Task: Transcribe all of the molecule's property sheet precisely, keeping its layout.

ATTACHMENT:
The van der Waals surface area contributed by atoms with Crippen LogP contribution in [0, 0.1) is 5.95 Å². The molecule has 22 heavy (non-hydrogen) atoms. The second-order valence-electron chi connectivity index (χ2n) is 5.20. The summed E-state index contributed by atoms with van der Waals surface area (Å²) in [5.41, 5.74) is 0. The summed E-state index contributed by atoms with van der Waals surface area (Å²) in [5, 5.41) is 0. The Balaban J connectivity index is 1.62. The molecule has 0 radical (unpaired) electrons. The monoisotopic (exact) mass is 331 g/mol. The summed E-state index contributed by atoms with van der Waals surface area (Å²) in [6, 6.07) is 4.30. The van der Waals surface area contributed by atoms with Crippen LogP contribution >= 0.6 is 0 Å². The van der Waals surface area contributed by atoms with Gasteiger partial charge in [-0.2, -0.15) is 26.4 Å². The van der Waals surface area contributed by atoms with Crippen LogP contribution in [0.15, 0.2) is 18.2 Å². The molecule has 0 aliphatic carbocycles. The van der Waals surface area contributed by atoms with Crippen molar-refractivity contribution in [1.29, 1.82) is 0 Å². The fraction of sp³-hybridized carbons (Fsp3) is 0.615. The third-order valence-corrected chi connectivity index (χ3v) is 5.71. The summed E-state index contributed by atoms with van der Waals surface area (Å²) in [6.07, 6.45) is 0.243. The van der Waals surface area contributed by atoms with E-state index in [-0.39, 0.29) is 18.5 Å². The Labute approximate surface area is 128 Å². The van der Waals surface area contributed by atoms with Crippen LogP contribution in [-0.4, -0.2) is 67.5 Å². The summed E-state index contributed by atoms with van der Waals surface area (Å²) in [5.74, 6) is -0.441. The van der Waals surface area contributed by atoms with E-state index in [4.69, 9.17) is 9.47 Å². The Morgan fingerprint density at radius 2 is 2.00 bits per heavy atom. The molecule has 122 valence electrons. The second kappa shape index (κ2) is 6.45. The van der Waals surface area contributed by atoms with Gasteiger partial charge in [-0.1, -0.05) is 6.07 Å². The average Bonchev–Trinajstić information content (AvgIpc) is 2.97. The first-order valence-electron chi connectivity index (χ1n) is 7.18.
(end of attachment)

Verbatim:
The van der Waals surface area contributed by atoms with Crippen LogP contribution in [0, 0.1) is 5.95 Å². The molecule has 22 heavy (non-hydrogen) atoms. The second-order valence-electron chi connectivity index (χ2n) is 5.20. The summed E-state index contributed by atoms with van der Waals surface area (Å²) in [5.41, 5.74) is 0. The summed E-state index contributed by atoms with van der Waals surface area (Å²) in [5, 5.41) is 0. The Balaban J connectivity index is 1.62. The molecule has 0 radical (unpaired) electrons. The monoisotopic (exact) mass is 331 g/mol. The summed E-state index contributed by atoms with van der Waals surface area (Å²) in [6, 6.07) is 4.30. The van der Waals surface area contributed by atoms with Crippen LogP contribution >= 0.6 is 0 Å². The van der Waals surface area contributed by atoms with Gasteiger partial charge in [-0.2, -0.15) is 26.4 Å². The van der Waals surface area contributed by atoms with Crippen LogP contribution in [0.15, 0.2) is 18.2 Å². The molecule has 0 aliphatic carbocycles. The van der Waals surface area contributed by atoms with Crippen molar-refractivity contribution in [1.29, 1.82) is 0 Å². The fraction of sp³-hybridized carbons (Fsp3) is 0.615. The third-order valence-corrected chi connectivity index (χ3v) is 5.71. The summed E-state index contributed by atoms with van der Waals surface area (Å²) in [6.07, 6.45) is 0.243. The van der Waals surface area contributed by atoms with E-state index in [-0.39, 0.29) is 18.5 Å². The Labute approximate surface area is 128 Å². The van der Waals surface area contributed by atoms with Crippen LogP contribution in [-0.4, -0.2) is 67.5 Å². The summed E-state index contributed by atoms with van der Waals surface area (Å²) in [5.74, 6) is -0.441. The van der Waals surface area contributed by atoms with E-state index in [4.69, 9.17) is 9.47 Å². The Morgan fingerprint density at radius 2 is 2.00 bits per heavy atom. The molecule has 122 valence electrons. The second kappa shape index (κ2) is 6.45. The van der Waals surface area contributed by atoms with Gasteiger partial charge in [-0.1, -0.05) is 6.07 Å². The average Bonchev–Trinajstić information content (AvgIpc) is 2.97. The first-order valence-electron chi connectivity index (χ1n) is 7.18.